Precision farmer explores innovation in viticulture
Ian Beecher-Jones, co-owner of JoJo’s Vineyard in Oxfordshire, has been a precision farming adviser for several years and is part of Agri-EPI Centre’s innovation farm network. At JoJo’s Vineyard, he is growing 6 different varieties of grapes to make still and sparkling wine and incorporates agri-tech at every level possible to enhance efficiency, sustainability and productivity.
JoJo’s vineyard is situated in the Chiltern Hills, near Henley on Thames, Oxfordshire. At the vineyard, Ian utilises the latest technology from drones, robots, satellites and data, which helps the team at JoJo’s make the best grapes possible.
There are many great traditions in vine growing that shouldn’t be lost. Ian explains that blending in new technology alongside the traditions will create an opportunity for vineyards in the UK to produce a product suited for the next new world in a sustainable way.
“We’re excited to be working with Agri-EPI to explore the opportunities for JoJo’s and the rest of the UK vineyards. The UK viticulture sector is on an incredibly upward journey, but we have to be aware of producing wine in the most efficient and sustainable way.”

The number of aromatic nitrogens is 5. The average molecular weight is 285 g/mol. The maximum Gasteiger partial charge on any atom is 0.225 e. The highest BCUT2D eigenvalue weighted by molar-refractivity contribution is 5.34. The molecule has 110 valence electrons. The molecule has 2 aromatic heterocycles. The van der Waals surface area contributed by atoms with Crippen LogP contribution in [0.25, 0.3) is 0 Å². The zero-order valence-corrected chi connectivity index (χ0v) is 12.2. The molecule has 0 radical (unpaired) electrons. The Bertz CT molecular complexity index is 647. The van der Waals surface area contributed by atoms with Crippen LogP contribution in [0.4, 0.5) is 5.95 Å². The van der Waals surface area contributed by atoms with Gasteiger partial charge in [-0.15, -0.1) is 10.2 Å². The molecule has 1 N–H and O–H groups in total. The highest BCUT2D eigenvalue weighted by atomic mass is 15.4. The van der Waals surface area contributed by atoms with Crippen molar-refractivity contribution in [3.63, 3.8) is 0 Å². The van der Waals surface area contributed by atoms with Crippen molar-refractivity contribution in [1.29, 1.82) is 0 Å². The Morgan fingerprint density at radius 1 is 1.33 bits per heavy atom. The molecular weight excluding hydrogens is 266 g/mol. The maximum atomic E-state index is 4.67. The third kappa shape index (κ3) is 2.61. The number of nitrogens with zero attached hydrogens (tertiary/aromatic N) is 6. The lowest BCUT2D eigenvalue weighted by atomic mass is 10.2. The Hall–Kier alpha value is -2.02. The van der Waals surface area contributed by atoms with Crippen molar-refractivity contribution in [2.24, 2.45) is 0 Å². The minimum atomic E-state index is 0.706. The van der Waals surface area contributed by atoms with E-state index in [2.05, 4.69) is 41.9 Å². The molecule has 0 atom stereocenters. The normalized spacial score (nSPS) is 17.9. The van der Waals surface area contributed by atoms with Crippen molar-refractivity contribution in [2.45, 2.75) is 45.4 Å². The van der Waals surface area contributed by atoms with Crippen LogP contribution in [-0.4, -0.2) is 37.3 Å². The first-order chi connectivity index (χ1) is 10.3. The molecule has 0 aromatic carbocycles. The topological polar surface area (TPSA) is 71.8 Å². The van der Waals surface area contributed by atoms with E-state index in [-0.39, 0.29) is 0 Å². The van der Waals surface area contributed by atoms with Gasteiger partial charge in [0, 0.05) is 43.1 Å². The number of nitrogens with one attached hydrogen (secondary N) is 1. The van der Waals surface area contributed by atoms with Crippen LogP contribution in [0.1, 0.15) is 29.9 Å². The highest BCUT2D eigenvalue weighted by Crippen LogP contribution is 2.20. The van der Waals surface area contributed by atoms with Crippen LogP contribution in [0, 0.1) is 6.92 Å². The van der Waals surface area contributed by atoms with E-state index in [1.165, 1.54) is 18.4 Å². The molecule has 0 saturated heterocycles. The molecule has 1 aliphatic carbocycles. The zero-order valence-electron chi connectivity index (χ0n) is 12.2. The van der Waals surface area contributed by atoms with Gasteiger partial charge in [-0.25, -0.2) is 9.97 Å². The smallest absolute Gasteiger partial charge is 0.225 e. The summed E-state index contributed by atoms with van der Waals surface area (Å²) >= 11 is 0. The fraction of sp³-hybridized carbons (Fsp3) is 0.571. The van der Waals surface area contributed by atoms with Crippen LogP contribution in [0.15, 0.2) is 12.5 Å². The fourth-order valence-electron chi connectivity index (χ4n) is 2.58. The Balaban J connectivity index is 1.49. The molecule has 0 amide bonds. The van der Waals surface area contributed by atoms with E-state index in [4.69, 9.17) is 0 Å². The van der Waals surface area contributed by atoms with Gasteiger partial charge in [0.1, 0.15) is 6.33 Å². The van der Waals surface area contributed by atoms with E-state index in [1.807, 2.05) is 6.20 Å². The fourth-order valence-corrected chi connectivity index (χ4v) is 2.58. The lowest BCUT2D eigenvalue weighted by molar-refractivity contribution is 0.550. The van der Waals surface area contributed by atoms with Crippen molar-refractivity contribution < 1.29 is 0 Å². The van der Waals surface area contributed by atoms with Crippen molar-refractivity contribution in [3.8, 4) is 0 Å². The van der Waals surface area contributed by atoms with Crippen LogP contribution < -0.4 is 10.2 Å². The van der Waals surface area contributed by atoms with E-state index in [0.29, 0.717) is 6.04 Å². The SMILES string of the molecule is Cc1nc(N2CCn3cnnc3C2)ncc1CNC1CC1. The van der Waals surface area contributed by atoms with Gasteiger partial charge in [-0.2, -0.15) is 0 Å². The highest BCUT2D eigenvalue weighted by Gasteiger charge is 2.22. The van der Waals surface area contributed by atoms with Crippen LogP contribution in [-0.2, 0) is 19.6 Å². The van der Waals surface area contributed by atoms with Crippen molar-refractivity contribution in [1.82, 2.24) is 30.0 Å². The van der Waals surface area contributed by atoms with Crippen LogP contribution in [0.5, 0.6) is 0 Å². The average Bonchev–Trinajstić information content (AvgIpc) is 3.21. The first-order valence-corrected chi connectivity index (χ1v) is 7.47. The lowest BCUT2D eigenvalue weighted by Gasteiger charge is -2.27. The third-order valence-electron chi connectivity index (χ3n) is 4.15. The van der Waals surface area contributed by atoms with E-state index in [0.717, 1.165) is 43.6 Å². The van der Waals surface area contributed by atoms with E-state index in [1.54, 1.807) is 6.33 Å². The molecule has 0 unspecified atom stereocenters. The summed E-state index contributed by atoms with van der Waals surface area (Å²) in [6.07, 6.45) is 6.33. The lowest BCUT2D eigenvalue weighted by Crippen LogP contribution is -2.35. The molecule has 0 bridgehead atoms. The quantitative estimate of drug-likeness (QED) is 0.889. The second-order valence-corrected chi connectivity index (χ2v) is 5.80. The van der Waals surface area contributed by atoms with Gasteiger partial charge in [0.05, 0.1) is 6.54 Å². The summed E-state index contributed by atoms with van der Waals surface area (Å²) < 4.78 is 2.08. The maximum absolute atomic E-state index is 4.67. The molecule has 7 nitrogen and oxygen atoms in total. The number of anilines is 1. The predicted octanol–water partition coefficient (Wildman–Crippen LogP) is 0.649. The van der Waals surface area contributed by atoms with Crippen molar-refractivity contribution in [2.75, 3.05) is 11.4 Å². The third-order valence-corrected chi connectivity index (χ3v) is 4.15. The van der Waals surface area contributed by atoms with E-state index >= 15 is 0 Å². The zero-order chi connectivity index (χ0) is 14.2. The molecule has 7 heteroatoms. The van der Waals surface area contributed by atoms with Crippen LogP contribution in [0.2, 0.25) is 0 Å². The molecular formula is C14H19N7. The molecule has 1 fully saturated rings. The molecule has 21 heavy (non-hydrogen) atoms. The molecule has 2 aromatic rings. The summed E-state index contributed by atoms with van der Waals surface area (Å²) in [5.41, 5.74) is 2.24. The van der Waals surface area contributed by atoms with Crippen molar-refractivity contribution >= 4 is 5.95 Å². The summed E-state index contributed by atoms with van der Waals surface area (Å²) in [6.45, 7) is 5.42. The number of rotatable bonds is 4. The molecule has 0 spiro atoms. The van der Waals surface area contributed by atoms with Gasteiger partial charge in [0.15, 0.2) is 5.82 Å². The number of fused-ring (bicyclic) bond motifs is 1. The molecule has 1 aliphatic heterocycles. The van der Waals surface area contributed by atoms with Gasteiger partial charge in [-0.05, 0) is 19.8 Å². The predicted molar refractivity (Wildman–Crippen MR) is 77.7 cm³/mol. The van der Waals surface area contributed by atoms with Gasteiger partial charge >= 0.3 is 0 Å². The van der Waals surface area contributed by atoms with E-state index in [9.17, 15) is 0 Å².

Ian, in collaboration with Agri-EPI and robotics technology company, Antobot, has recently embarked on two projects at JoJo’s vineyard, one to create a vineyard digital infrastructure map, and the other for on-the-ground monitoring using the Antobot robot.
The mapping tool, developed with the Collabriculture project in South Australia, aims to create a shareable, digital infrastructure map of the vineyard’s rows and boundaries. The map can then be shared with any ag tech companies wishing to work with vineyards around the world. The model is the foundation on which drones, robots and vehicles can plan navigation paths before arriving on site, avoiding time wastage from surveying. This will improve the efficiency of data gathering services on farm.
Ian has described it as a contextualisation map as it gives context to all the other digital data maps that are generated on the vineyard.
“If I can’t overlay my rows and blocks on the satellite, drone or robot generated maps I get back, I can’t identify exactly where the variation is.”
“It is the share-ability of the digital infrastructure that is key to establishing a reliable and trustworthy data platform we can all work from. Once established we can share it with a range of ag-tech companies who see the benefits and opportunities of working with one of the fastest growing crops sectors in the country.”
“The exciting aspect about this project is the global potential to remove cost for growers and speed up the time it takes to engage with ag-technology companies whether they are providing drone, robot, satellite or software services. We are all working from the same infrastructure data.”
Vineyards are an ideal environment to work in since the pathways between the rows create a roadway for robots to travel. The robots are fitted with high level GPS and LIDAR systems to help them navigate around the vineyard.
The robots at JoJo’s will carry cameras and sensing equipment to monitor and analyse the vines and grapes as they grow during the year. Gathering data is a time consuming task. Robots and drones will speed that up.